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How Factory Farming Harms People, Planet and Animals

Assessing the Causes of the Crisis

How did it come to this

There is what you already know

The UK government estimates GHG emissions “based on the number of livestock animals and the amount of nitrogen-based fertiliser applied to land.” but they admit “ A variety of important factors influence emissions which are not captured by this methodology” and they list them “timing of fertiliser application, efficiency of fertiliser use, feed conversion ratios, genetic improvements.” and so they come up with

There is a lot more not counted

  • Eating animals/animal products means high levels of water and land use compared to a plant based diet and is the biggest contributor to land clearing (deforestation). Diets containing meat/dairy contributing indirectly to GHG emissions and contribute more to climate change than all transport – even using the most conservative figures
  • Habitat destruction (e.g. deforestation). Trees absorb CO2. Killing them releases, to plant soya for animal feed releases CO2 into the atmosphere and adds to global warming.
  • The growing and transportation of feed
  • The misuse of water
  • Habitat destruction
United Nations Food & Agriculture Organisation (UN FAO) Livestock’s Long Shadow report 2006 “The livestock sector is a major player, responsible for 18% of GHGs (in CO2equivalent). This is higher than transport.  Livestock produces 37% of methane (23x the global warming potential (GWP) of CO2) and 65% of N2O. (296x GWP )”

World Watch report of 2009

🔗Source: A world watch magazine 2009

And there is much more that can’t be easily accounted for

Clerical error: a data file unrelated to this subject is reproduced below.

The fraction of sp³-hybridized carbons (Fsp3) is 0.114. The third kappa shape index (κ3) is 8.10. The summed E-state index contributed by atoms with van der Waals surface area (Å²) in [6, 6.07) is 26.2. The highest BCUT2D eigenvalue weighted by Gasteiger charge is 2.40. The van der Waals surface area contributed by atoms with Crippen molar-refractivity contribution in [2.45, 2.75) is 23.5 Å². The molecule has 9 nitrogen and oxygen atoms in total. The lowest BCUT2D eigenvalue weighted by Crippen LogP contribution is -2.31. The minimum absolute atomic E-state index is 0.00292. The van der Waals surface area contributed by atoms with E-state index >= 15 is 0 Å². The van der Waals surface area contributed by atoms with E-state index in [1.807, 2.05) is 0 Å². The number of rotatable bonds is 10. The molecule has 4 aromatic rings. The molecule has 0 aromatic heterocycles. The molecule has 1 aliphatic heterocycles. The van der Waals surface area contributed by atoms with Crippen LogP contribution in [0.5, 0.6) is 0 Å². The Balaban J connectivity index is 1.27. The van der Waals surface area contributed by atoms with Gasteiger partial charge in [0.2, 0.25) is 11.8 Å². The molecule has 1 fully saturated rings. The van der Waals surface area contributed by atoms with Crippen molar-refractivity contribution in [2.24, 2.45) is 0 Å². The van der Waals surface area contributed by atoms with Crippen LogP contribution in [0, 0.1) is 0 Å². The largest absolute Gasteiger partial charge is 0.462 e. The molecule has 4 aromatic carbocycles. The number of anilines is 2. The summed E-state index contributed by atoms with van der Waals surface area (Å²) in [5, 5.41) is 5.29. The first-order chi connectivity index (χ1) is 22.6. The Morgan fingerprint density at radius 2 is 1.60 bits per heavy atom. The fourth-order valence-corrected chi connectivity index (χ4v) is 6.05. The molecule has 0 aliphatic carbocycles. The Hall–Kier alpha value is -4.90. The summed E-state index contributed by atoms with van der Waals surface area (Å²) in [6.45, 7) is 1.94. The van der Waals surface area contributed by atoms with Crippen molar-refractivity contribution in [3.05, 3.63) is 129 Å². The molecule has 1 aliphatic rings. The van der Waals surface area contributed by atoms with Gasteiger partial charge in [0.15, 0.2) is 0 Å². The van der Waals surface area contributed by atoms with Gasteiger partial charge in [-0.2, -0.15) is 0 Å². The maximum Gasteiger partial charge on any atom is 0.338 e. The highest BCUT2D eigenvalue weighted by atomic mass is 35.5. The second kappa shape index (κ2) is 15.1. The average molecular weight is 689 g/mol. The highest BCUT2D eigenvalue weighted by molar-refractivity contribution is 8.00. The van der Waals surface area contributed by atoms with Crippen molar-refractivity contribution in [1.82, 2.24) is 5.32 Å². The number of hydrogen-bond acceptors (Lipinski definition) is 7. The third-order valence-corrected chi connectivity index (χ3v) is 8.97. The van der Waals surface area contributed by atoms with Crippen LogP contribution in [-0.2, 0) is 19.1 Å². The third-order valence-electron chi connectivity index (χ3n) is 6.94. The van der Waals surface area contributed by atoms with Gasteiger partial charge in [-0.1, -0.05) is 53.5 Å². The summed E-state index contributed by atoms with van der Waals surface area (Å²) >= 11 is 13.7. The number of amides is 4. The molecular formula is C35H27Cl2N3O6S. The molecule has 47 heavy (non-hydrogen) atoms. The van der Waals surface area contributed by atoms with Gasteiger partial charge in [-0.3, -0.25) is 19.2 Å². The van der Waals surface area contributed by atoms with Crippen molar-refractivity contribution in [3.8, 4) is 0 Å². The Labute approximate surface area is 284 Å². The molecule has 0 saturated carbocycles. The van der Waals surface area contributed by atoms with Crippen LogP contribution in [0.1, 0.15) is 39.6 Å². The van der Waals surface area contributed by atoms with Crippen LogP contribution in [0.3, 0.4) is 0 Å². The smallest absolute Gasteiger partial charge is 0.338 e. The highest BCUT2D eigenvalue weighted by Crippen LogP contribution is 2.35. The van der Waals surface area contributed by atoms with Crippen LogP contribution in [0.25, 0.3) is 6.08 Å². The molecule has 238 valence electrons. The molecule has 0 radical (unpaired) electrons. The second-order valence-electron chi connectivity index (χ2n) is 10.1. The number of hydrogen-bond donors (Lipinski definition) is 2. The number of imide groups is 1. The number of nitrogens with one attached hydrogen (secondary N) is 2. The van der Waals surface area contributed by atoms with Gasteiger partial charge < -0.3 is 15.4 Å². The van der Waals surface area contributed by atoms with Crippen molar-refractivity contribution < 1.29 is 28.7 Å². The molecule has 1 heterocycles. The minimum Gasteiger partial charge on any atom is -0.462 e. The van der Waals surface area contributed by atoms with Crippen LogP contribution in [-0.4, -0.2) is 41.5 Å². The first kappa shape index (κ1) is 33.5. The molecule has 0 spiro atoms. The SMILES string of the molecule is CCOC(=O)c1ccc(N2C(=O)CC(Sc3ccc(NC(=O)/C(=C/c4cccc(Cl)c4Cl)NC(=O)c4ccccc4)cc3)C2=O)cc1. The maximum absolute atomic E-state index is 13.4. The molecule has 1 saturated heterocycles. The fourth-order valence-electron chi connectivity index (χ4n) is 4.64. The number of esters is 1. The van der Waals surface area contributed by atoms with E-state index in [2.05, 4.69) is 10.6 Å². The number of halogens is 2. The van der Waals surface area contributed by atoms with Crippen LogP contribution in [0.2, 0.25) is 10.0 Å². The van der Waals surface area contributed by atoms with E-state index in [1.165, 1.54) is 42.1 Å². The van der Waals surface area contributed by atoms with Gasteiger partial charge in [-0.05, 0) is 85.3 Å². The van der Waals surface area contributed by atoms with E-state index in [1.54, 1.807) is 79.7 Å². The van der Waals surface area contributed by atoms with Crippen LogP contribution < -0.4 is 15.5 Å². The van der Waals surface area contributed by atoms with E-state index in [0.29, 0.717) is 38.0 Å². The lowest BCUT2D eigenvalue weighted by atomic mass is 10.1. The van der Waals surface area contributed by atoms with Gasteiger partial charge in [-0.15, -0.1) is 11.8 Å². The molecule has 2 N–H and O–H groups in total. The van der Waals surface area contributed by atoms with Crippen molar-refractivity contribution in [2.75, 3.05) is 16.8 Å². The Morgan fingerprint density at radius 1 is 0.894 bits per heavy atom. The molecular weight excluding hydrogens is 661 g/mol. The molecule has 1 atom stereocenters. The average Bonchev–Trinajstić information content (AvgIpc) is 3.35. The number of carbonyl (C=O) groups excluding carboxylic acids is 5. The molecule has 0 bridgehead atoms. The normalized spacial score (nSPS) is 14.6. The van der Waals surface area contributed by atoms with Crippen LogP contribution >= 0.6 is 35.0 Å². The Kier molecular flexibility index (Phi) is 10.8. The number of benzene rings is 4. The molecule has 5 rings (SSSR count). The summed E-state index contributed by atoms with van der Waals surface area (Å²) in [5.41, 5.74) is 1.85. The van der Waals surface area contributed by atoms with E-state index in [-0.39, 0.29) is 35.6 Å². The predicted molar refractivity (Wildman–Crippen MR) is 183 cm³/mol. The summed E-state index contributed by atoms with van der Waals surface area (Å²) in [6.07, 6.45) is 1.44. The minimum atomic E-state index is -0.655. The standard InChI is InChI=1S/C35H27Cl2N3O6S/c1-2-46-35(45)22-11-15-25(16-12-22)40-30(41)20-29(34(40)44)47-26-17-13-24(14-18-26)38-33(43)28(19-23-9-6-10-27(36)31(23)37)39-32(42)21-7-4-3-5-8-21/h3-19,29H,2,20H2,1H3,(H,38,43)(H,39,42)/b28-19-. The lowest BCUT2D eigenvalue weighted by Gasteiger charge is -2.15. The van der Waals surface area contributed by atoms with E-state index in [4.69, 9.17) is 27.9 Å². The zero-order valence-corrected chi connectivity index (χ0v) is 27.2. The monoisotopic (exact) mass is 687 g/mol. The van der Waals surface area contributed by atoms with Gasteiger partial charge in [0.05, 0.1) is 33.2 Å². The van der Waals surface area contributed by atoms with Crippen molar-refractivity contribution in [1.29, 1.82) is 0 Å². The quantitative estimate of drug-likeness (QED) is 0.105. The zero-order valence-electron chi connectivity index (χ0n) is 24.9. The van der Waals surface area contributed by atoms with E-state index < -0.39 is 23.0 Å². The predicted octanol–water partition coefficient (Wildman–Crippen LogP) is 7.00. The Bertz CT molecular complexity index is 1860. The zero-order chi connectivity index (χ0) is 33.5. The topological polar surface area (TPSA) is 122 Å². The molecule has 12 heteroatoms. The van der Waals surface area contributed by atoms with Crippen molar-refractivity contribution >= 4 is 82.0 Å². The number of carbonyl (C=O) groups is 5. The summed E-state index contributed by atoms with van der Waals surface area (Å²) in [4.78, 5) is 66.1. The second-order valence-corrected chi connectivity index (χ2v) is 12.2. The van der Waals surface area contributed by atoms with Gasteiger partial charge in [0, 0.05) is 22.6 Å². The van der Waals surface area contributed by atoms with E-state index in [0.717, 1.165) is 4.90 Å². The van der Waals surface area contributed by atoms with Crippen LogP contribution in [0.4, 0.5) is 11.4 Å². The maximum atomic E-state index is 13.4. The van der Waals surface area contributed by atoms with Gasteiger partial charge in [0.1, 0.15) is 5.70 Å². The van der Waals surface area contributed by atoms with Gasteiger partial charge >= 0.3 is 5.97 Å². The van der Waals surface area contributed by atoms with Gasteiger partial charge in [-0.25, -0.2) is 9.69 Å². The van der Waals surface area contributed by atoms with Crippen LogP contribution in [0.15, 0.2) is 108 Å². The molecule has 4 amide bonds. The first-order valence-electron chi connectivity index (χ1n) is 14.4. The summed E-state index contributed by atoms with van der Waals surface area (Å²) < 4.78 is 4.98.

Ecology is about how the world works, the interdependence between people and the natural world, as well the consequences of human activity on the environment. The Intergovernmental Science Policy Platform on Biodiversity Ecosystem Services ( is an independent intergovernmental body, with 130 member states Its 2019 report shows human actions have now significantly altered nature across the globe)

  • 75% of the land based environment and about 66% of the marine environment have been significantly altered
  • Over 33% of the world’s land surface and nearly 75% of freshwater resources are now devoted to crop or livestock production
  • Animal agriculture creates 64% of man made ammonia emissions This contributes to acid rain/acidification of ecosystems (UN Food Agriculture Organisation 2006 Acid rain effects aquatic environments by increasing aluminium absorption from soil The water becomes toxic to some aquatic animals and others in the food chain Soil is robbed of essential nutrients which makes it hard for trees to absorb water Humans can experience asthma and eye irritation as a result of acid rain in inhaled fog (National Geographic 2019)
  • Overfishing has led marine scientists to say that the threat faced by our marine ecosystem is much larger than any other environmental threat like increasing pollution” They have also predicted commercial extinction (not viable for fishing) of marine life if this trend continues (Marine Science Today, 2019)
‘The scientific evidence is irrefutable : we are facing an ecological emergency & the risks of climate change & nature loss for humanity are serious. Governments can no longer turn a blind eye & this (IPBES) report must prompt our leaders into urgent and courageous political action. Healthy ecosystems are the foundation of our societies, our economies, our food production, our health and yet we are destroying them at an alarming rate. With our lifestyles and levels of consumptions, we are robbing future generations of their livelihoods & they will hold us to account for our failure to act.” ESTER ASIN, Director of the WWF

And bringing things up to date

The combined methane emissions of 15 of the world’s largest meat and dairy companies are higher than those of several of the world’s largest countries, including Russia, Canada and Australia, according to a new study. The analysis from the Institute for Agriculture and Trade Policy and Changing Markets Foundation found that emissions by the companies – five meat and 10 dairy corporations – equate to more than 80% of the European Union’s entire methane footprint and account for 11.1% of the world’s livestock-related methane emissions. “That just blew my mind,” said Shefali Sharma, director of the IATP’s European office. “We can’t continue to have this handful of companies controlling this many animals.” Methane, expelled by cows and their manure, is far more potent than carbon dioxide, trapping heat 80 times more effectively.
🔗Source: Methane emissions from 15 meat and dairy companies rival those of the EU
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